UK press sceptical over the end of the Greek crisis

UK press sceptical over the end of the Greek crisis

The UK media are unanimous in declaring that the end of the Greek crisis exists mainly on paper, as they express their scepticism about the country’s present and future.

Although the British commentators recognise that there are some optimistic signs, such as the return to growth, the further rise in tourism and the fall in unemployment, they note that the heavy public debt load, the obligation to achieve high primary surpluses for years to come and non-performing loans are huge challenges. The also particularly stress that things are still hard for the majority of Greeks in their everyday lives.

The Times report from Athens that while the austerity marathon is over, “the pain goes on and on.” The newspaper’s correspondent likens Greeks to Pheidippides, who died from exhaustion after running back to Athens from Marathon’s battlefield to announce his fellow-Athenians’ win over the Persians.

A pensioner tells the paper that Greeks are suffocating after so many years of harsh austerity and cuts.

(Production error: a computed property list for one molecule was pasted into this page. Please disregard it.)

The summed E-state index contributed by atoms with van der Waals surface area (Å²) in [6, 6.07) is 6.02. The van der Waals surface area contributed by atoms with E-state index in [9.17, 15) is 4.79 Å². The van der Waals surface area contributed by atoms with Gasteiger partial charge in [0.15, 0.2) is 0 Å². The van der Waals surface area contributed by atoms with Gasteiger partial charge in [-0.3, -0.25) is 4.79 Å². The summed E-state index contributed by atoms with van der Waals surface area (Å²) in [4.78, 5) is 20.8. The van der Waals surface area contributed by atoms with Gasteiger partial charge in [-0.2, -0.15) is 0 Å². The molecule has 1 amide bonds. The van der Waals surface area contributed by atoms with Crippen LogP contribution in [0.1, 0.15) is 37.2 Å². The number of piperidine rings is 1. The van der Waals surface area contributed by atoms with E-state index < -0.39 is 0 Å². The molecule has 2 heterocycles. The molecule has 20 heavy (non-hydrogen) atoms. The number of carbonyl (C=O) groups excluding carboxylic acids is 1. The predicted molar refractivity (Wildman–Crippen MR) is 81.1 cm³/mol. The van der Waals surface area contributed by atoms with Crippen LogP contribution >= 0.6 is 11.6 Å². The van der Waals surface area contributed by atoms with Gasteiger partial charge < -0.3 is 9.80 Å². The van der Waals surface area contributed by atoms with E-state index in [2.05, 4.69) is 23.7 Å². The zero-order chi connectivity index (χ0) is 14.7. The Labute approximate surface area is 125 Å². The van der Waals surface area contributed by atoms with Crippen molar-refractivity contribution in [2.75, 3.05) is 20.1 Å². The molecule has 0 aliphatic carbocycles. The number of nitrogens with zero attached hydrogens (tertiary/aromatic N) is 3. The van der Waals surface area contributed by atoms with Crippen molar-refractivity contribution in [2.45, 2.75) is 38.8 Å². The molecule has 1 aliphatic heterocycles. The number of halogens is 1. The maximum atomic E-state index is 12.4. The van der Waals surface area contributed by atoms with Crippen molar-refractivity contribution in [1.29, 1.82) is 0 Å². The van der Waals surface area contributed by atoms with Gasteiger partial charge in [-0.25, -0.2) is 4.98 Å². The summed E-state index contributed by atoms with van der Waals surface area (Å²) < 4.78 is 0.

In a technical analysis the Financial Times remind the readers that according to IMF projections Greek output will still be 17% lower in 2023 than what it was in 2007 – while Portugal and Spain have regained the lost economic ground.

The same analysis shows that while Greeks were 21% richer than the Portuguese in 2007 and had more or less the same level of income with the Spanish, today they are 9% poorer than the former and almost 40% poorer than the latter.

The FT also stress the importance of Greece hitting the targets, even if they include the debatable high primary surpluses over the next years. The paper also mentions that the banks need to be “fixed”, i.e. handle the dangerously high non-performing loans, the economy to be given a stimulus, something that requires lower taxes and the investors to see a friendlier environment.

The Guardian describes the Greek bailout as “a colossal failure”, and “a tale of incompetence, of dogma, of needless delay and of the interests of banks being put before the needs of people.”

The BBC focuses on the Greek youth’s hardship, the high unemployment and the massive brain drain. As it notes, the country has lost almost 4% of its population, with more than 400,000 people emigrating…. / IBNA